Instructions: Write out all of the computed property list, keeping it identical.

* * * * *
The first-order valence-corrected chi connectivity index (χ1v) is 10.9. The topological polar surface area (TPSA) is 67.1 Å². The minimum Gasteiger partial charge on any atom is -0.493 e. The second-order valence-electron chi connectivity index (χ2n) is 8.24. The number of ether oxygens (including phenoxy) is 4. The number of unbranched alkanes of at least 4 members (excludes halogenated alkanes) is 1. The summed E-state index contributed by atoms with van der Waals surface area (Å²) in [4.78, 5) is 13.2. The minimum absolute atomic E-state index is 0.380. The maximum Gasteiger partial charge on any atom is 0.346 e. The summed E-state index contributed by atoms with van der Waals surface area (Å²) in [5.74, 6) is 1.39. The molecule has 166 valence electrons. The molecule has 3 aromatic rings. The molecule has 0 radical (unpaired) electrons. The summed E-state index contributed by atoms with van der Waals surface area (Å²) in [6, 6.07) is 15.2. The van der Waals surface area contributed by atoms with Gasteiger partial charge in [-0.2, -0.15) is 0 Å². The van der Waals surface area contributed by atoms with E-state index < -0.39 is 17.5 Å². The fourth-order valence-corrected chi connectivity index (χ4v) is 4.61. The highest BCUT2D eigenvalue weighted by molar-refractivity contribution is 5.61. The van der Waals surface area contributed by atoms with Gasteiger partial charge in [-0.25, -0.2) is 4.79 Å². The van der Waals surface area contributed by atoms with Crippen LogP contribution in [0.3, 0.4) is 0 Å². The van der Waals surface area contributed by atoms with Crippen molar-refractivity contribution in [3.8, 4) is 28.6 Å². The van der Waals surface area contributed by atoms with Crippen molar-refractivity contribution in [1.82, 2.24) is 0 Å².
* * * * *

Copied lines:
The first-order valence-corrected chi connectivity index (χ1v) is 10.9. The topological polar surface area (TPSA) is 67.1 Å². The minimum Gasteiger partial charge on any atom is -0.493 e. The second-order valence-electron chi connectivity index (χ2n) is 8.24. The number of ether oxygens (including phenoxy) is 4. The number of unbranched alkanes of at least 4 members (excludes halogenated alkanes) is 1. The summed E-state index contributed by atoms with van der Waals surface area (Å²) in [4.78, 5) is 13.2. The minimum absolute atomic E-state index is 0.380. The maximum Gasteiger partial charge on any atom is 0.346 e. The summed E-state index contributed by atoms with van der Waals surface area (Å²) in [5.74, 6) is 1.39. The molecule has 166 valence electrons. The molecule has 3 aromatic rings. The molecule has 0 radical (unpaired) electrons. The summed E-state index contributed by atoms with van der Waals surface area (Å²) in [6, 6.07) is 15.2. The van der Waals surface area contributed by atoms with Gasteiger partial charge in [-0.2, -0.15) is 0 Å². The van der Waals surface area contributed by atoms with E-state index < -0.39 is 17.5 Å². The fourth-order valence-corrected chi connectivity index (χ4v) is 4.61. The highest BCUT2D eigenvalue weighted by molar-refractivity contribution is 5.61. The van der Waals surface area contributed by atoms with Gasteiger partial charge in [-0.25, -0.2) is 4.79 Å². The van der Waals surface area contributed by atoms with Crippen LogP contribution in [0.3, 0.4) is 0 Å². The van der Waals surface area contributed by atoms with Crippen molar-refractivity contribution in [3.8, 4) is 28.6 Å². The van der Waals surface area contributed by atoms with Crippen molar-refractivity contribution in [1.82, 2.24) is 0 Å².